White House Readies Sanctions Against Ukraine
PHOTO: An anti-government protester holds a Ukrainian flag as he advances through burning barricades in Kievs Independence Square, Feb. 20, 2014.

The Obama administration is putting together a package of sanctions the president could likely put in place by Friday, ABC News has learned.

These sanctions would directly target individuals in the Ukrainian government believed to be responsible for the violence unfolding in the Ukrainian capital of Kiev. The sanctions would include freezing assets and measures designed to cut these individuals off from the international banking system. The measures would be similar to those imposed over the past several years on individuals in the Iranian government.

Unlike the visa/travel restrictions imposed Wednesday on 20 unnamed members of the Ukrainian government, the administration will name names, White House officials said.

The White House did not say whether President Obama spoke with Russian President Vladimir Putin today, but that there are high-level contacts between the U.S. and Russia on the situation in Ukraine.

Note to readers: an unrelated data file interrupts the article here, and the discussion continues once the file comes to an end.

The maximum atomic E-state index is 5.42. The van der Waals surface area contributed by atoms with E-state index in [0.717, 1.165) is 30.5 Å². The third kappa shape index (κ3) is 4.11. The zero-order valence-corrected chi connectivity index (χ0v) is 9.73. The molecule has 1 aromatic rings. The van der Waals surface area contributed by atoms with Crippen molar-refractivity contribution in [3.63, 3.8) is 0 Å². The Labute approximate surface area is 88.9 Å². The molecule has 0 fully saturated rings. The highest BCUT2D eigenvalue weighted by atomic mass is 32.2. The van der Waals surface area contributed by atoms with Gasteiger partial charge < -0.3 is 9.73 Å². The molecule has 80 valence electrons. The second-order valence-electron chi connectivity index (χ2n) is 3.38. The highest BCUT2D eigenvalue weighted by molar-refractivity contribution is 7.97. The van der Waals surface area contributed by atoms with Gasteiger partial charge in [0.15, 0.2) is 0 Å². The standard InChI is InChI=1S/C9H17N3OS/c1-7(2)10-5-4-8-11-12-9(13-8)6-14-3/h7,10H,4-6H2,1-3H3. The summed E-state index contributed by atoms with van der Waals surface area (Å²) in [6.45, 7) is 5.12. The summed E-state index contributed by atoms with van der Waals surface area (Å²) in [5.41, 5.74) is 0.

The Russians have denounced the sanctions imposed by the European Union earlier today and are expected to react similarly when U.S. sanctions are imposed.

President Obama has consulted with allies on the situation in Ukraine, calling German Chancellor Angela Merkel today, White House officials said, adding that Vice President Joe Biden continued his outreach to Ukrainian President Victor Yanukovych, speaking to him today for the third time in two weeks.

"The Vice President strongly condemned the violence against civilians in Kiev," The White House said. "He called upon President Yanukovych to immediately pull back all security forces - police, snipers, military and paramilitary units, and irregular forces."

"The Vice President made clear that the United States is prepared to sanction those officials responsible for the violence," the White House added, noting that Biden, "underscored that the United States supports an independent, democratic Ukraine that pursues the future its people choose."

ABC News' Arlette Saenz contributed to this report.

An anti-government protester holds a Ukrainian flag as he advances through burning barricades in Kiev's Independence Square, Feb. 20, 2014. (Yannis Behrakis/Reuters)

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